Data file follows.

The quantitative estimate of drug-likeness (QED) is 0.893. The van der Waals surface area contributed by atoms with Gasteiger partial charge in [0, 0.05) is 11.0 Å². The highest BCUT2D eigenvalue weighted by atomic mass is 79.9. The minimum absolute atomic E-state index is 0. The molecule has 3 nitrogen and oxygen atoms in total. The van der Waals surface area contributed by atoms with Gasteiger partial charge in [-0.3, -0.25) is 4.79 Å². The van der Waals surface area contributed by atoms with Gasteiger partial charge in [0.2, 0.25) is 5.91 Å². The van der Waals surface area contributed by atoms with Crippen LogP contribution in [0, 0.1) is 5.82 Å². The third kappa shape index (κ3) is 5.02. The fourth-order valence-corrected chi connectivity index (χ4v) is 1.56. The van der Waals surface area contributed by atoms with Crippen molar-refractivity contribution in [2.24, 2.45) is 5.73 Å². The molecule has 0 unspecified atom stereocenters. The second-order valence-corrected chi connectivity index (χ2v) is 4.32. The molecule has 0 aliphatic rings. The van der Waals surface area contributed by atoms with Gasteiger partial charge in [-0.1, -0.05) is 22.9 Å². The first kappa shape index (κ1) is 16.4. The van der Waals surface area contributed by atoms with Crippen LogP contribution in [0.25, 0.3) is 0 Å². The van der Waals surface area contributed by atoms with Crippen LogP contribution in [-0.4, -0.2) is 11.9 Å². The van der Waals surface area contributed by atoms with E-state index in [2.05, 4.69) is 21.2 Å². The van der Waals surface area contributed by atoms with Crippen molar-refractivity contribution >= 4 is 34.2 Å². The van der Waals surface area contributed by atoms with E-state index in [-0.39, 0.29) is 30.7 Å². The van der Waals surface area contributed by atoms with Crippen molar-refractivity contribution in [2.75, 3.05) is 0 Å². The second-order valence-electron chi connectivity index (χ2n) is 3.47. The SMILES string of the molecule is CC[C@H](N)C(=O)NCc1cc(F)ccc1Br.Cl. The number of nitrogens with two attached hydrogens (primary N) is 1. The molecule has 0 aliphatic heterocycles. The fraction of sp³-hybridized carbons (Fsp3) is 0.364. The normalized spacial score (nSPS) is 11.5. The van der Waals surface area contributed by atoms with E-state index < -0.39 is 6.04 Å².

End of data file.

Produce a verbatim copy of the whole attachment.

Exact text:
The quantitative estimate of drug-likeness (QED) is 0.893. The van der Waals surface area contributed by atoms with Gasteiger partial charge in [0, 0.05) is 11.0 Å². The highest BCUT2D eigenvalue weighted by atomic mass is 79.9. The minimum absolute atomic E-state index is 0. The molecule has 3 nitrogen and oxygen atoms in total. The van der Waals surface area contributed by atoms with Gasteiger partial charge in [-0.3, -0.25) is 4.79 Å². The van der Waals surface area contributed by atoms with Gasteiger partial charge in [0.2, 0.25) is 5.91 Å². The van der Waals surface area contributed by atoms with Crippen LogP contribution in [0, 0.1) is 5.82 Å². The third kappa shape index (κ3) is 5.02. The fourth-order valence-corrected chi connectivity index (χ4v) is 1.56. The van der Waals surface area contributed by atoms with Crippen molar-refractivity contribution in [2.24, 2.45) is 5.73 Å². The molecule has 0 unspecified atom stereocenters. The second-order valence-corrected chi connectivity index (χ2v) is 4.32. The molecule has 0 aliphatic rings. The van der Waals surface area contributed by atoms with Gasteiger partial charge in [-0.1, -0.05) is 22.9 Å². The first kappa shape index (κ1) is 16.4. The van der Waals surface area contributed by atoms with Crippen LogP contribution in [0.25, 0.3) is 0 Å². The van der Waals surface area contributed by atoms with Crippen LogP contribution in [-0.4, -0.2) is 11.9 Å². The van der Waals surface area contributed by atoms with E-state index in [2.05, 4.69) is 21.2 Å². The van der Waals surface area contributed by atoms with Crippen molar-refractivity contribution >= 4 is 34.2 Å². The van der Waals surface area contributed by atoms with E-state index in [-0.39, 0.29) is 30.7 Å². The van der Waals surface area contributed by atoms with Crippen molar-refractivity contribution in [2.75, 3.05) is 0 Å². The second-order valence-electron chi connectivity index (χ2n) is 3.47. The SMILES string of the molecule is CC[C@H](N)C(=O)NCc1cc(F)ccc1Br.Cl. The number of nitrogens with two attached hydrogens (primary N) is 1. The molecule has 0 aliphatic heterocycles. The fraction of sp³-hybridized carbons (Fsp3) is 0.364. The normalized spacial score (nSPS) is 11.5. The van der Waals surface area contributed by atoms with E-state index < -0.39 is 6.04 Å².